Labour Economics, vol.13, 2006, p.747-771
This study uses a French housing benefit reform to evaluate the impact of the subsidy on rent levels. The results indicate that one additional euro of housing benefit leads to an increase of 78 cents in the rent paid by new benefit claimants, leaving only 22 cents for the low-income household. The housing benefit reform led to increased demand from both low-income households and from students who used it to enable them to leave the parental home and become independent. This increase in demand was not matched by an increase in housing supply, leading to rent rises.
O. Bargain and K. Orsini
Labour Economics, vol.13, 2006, p.667-697
Paper presents an extended analysis of “making work pay” policies in Finland, France and Germany. These countries are characterised by very small incentives to work for low-wage households, thanks to generous means-tested benefits systems. The effects of two different in-work transfers are simulated for these three countries. The first is a working tax credit similar to the British Working Families’ Tax Credit and the second is a simple wage subsidy. These two reforms illustrate the typical opposition between family- and individual-based instruments in the current debate on “making work pay” policies. The potential labour supply responses to the reforms and the subsequent redistributive impacts are assessed for each country using a structural discrete-choice model.
L. Ayala and M. Rodriguez
Labour Economics, vol.13, 2006, p.799-822
By the late 1980s France and Spain had implemented a new social policy with dual objectives. It aimed on the one hand to provide a basic level of economic protection, while on the other it also put in place measures to encourage low income households to enter the labour market (“social insertion” measures). This study aims to present an assessment of one such scheme, Madrid’s Ingreso Madrileño de Integración. Under this scheme all benefits recipients must sign an “insertion” contract. Social workers are obliged to design specific “insertion” measures for each claimant. The authors focus on so-called “insertion projects”, which consist of a mix of job search assistance, training and subsidised jobs, and explore their effectiveness in enabling claimants to permanently leave the welfare system.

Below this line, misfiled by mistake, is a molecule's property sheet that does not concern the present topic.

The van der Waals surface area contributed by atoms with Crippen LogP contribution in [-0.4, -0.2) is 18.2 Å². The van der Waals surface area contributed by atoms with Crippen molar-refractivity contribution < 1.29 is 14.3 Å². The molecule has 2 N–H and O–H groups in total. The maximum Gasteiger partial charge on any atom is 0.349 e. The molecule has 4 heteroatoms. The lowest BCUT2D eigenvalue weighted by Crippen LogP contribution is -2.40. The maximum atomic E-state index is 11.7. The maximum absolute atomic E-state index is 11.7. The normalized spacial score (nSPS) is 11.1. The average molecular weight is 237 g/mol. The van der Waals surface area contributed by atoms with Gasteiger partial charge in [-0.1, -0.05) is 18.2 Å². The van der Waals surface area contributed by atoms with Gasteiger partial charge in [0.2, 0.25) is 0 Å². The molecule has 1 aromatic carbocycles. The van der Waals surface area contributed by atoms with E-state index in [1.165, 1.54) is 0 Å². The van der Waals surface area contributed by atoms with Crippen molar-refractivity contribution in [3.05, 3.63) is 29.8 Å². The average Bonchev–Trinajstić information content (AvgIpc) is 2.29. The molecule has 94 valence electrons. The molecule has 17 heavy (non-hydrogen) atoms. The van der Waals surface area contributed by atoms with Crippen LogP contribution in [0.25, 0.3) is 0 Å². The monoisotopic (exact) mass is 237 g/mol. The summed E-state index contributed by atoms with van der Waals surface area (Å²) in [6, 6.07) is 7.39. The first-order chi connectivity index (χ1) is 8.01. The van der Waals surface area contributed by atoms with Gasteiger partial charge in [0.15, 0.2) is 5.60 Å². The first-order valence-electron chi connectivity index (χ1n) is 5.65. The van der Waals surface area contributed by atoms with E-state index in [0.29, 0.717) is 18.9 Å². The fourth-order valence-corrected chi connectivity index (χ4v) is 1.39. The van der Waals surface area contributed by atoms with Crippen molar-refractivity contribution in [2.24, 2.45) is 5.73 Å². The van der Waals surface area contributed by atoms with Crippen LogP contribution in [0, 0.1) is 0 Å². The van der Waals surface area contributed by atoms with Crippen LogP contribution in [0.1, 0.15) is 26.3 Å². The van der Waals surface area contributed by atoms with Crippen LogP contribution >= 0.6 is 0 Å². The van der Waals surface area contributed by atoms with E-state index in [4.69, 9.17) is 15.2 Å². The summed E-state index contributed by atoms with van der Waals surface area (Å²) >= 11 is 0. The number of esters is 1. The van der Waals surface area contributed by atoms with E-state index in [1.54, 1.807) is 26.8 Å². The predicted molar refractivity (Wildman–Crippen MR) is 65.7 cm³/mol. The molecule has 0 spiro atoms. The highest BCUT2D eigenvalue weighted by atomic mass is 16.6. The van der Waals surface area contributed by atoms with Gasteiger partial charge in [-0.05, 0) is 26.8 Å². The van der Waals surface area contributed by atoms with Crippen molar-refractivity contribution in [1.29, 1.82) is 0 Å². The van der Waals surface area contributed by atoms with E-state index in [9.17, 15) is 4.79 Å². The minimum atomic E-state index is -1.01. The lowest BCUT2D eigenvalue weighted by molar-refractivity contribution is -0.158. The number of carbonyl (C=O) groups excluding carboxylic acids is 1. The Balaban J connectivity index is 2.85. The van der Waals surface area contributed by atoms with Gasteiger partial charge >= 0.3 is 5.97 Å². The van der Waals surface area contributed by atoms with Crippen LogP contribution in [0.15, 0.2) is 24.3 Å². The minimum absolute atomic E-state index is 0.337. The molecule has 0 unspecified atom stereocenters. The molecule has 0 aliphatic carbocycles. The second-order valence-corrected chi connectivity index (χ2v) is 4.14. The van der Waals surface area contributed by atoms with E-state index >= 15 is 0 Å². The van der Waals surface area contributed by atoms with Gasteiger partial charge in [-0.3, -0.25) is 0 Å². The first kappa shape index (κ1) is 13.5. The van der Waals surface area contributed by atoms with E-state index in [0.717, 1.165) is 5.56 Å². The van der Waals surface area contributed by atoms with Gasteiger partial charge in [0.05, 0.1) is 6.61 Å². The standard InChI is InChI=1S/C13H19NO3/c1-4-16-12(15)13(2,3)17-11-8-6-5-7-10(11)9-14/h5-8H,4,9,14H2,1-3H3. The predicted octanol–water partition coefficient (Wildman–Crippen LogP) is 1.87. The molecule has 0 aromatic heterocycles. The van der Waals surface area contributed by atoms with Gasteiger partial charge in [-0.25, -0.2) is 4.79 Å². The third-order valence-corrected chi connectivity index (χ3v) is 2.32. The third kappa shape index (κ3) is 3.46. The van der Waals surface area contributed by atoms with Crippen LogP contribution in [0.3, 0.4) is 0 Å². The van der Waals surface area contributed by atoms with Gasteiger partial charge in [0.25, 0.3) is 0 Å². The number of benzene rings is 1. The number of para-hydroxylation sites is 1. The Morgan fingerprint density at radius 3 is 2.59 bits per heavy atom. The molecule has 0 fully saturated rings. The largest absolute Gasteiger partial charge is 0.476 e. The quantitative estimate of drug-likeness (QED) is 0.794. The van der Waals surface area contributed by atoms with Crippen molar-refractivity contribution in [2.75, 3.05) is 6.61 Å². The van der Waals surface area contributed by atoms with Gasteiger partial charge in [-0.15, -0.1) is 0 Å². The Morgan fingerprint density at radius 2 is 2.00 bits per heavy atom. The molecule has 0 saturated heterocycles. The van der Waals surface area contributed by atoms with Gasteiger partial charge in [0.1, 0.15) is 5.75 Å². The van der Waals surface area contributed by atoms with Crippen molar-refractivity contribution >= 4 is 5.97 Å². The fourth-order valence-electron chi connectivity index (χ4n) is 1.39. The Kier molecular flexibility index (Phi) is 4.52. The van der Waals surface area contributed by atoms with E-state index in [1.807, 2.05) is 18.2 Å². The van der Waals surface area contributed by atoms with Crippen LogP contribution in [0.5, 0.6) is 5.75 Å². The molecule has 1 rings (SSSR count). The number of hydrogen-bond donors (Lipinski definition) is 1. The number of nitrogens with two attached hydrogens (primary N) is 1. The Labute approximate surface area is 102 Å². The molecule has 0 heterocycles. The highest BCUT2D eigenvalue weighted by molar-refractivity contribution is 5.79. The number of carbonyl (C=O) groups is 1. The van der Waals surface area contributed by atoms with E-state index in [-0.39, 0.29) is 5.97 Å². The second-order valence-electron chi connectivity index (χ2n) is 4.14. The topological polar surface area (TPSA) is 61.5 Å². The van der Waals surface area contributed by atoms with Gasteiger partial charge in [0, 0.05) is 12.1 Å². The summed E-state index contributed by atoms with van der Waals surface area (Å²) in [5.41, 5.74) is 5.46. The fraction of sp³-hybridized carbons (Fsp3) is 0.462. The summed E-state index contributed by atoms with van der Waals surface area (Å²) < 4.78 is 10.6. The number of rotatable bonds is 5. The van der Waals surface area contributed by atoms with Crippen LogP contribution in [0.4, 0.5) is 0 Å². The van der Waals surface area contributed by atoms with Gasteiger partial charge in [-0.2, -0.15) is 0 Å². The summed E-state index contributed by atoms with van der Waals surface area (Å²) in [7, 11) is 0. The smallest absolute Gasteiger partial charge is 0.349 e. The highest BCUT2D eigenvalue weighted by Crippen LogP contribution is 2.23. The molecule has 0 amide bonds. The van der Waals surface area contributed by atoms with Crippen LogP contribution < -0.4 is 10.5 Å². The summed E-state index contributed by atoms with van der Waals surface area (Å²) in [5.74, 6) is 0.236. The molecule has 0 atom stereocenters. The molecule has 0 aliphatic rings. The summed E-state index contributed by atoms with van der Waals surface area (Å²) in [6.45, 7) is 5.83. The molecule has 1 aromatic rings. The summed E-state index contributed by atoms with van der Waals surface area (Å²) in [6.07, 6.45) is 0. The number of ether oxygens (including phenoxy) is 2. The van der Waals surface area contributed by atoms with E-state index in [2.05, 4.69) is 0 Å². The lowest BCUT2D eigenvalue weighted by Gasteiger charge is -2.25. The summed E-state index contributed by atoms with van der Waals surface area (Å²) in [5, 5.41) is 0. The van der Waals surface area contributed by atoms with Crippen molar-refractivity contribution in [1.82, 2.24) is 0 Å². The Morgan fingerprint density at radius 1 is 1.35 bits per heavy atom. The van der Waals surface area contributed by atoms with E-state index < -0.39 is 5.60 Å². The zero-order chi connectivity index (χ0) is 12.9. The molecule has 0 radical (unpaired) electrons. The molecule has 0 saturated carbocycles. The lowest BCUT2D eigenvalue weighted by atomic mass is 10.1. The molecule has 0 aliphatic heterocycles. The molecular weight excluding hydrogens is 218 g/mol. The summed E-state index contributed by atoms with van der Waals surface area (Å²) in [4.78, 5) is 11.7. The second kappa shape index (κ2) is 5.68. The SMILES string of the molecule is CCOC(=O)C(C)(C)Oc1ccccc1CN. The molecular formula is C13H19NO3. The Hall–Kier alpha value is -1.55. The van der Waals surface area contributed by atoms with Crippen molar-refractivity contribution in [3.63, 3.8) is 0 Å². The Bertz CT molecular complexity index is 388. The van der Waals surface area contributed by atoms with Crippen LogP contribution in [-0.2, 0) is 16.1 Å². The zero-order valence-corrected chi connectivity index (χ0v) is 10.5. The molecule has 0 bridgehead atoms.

M. Krummer-Nevo and A. Barak
Social Policy and Administration, vol.40, 2006, p.774-790
Researchers have claimed that welfare service users’ voices and perspectives are a vital source of knowledge for social policy development. In this context, the authors conducted a participatory action research project in which users, academics, practitioners and activists collaborated to produce a position paper on the Israeli social welfare system. Some 78 persons living in poverty were asked, in group settings, to describe their experiences of the welfare system, their coping strategies, their attitudes towards the services, and their recommendations for improvement. The position paper which emerged from the process served as the basis of discussion at an academic conference.
Labour Economics, vol.13, 2006, p.773-798
Existing research suggests that reductions in the generosity of unemployment benefits should lower levels of unemployment. Despite the large numbers of such reforms introduced in Europe in the past decades, evidence from various data sources shows little correlation with changes in unemployment levels. This paper suggests that the scant success of the reforms can be explained by the interactions between unemployment benefit and other forma of social assistance. Evidence from the European Community Household Panel suggests that unemployment benefit claimants who are also eligible for other forms of social assistance are less sensitive to changes in the level and duration of their benefits.